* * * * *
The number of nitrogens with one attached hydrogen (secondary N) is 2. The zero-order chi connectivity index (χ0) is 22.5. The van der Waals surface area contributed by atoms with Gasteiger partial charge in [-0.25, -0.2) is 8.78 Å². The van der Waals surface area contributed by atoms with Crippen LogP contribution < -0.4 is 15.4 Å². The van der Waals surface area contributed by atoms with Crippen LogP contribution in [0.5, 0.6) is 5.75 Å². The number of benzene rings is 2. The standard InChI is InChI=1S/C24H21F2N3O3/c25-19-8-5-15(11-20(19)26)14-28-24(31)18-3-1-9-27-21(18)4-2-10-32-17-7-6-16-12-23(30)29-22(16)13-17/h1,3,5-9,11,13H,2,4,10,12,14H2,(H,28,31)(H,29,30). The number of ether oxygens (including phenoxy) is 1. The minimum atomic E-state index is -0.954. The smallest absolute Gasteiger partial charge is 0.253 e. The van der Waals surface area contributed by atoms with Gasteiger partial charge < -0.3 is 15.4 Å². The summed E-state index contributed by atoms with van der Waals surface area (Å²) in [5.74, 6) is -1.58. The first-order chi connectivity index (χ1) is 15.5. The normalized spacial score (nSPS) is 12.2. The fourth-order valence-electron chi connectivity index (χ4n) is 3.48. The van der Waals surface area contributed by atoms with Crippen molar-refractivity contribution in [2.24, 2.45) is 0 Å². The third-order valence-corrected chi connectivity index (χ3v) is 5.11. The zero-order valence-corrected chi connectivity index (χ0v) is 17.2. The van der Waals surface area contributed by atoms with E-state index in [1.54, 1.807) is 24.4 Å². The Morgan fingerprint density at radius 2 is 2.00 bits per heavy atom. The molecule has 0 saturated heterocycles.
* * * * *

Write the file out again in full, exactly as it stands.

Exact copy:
The number of nitrogens with one attached hydrogen (secondary N) is 2. The zero-order chi connectivity index (χ0) is 22.5. The van der Waals surface area contributed by atoms with Gasteiger partial charge in [-0.25, -0.2) is 8.78 Å². The van der Waals surface area contributed by atoms with Crippen LogP contribution < -0.4 is 15.4 Å². The van der Waals surface area contributed by atoms with Crippen LogP contribution in [0.5, 0.6) is 5.75 Å². The number of benzene rings is 2. The standard InChI is InChI=1S/C24H21F2N3O3/c25-19-8-5-15(11-20(19)26)14-28-24(31)18-3-1-9-27-21(18)4-2-10-32-17-7-6-16-12-23(30)29-22(16)13-17/h1,3,5-9,11,13H,2,4,10,12,14H2,(H,28,31)(H,29,30). The number of ether oxygens (including phenoxy) is 1. The minimum atomic E-state index is -0.954. The smallest absolute Gasteiger partial charge is 0.253 e. The van der Waals surface area contributed by atoms with Gasteiger partial charge < -0.3 is 15.4 Å². The summed E-state index contributed by atoms with van der Waals surface area (Å²) in [5.74, 6) is -1.58. The first-order chi connectivity index (χ1) is 15.5. The normalized spacial score (nSPS) is 12.2. The fourth-order valence-electron chi connectivity index (χ4n) is 3.48. The van der Waals surface area contributed by atoms with Crippen molar-refractivity contribution in [2.24, 2.45) is 0 Å². The third-order valence-corrected chi connectivity index (χ3v) is 5.11. The zero-order valence-corrected chi connectivity index (χ0v) is 17.2. The van der Waals surface area contributed by atoms with E-state index in [1.54, 1.807) is 24.4 Å². The Morgan fingerprint density at radius 2 is 2.00 bits per heavy atom. The molecule has 0 saturated heterocycles.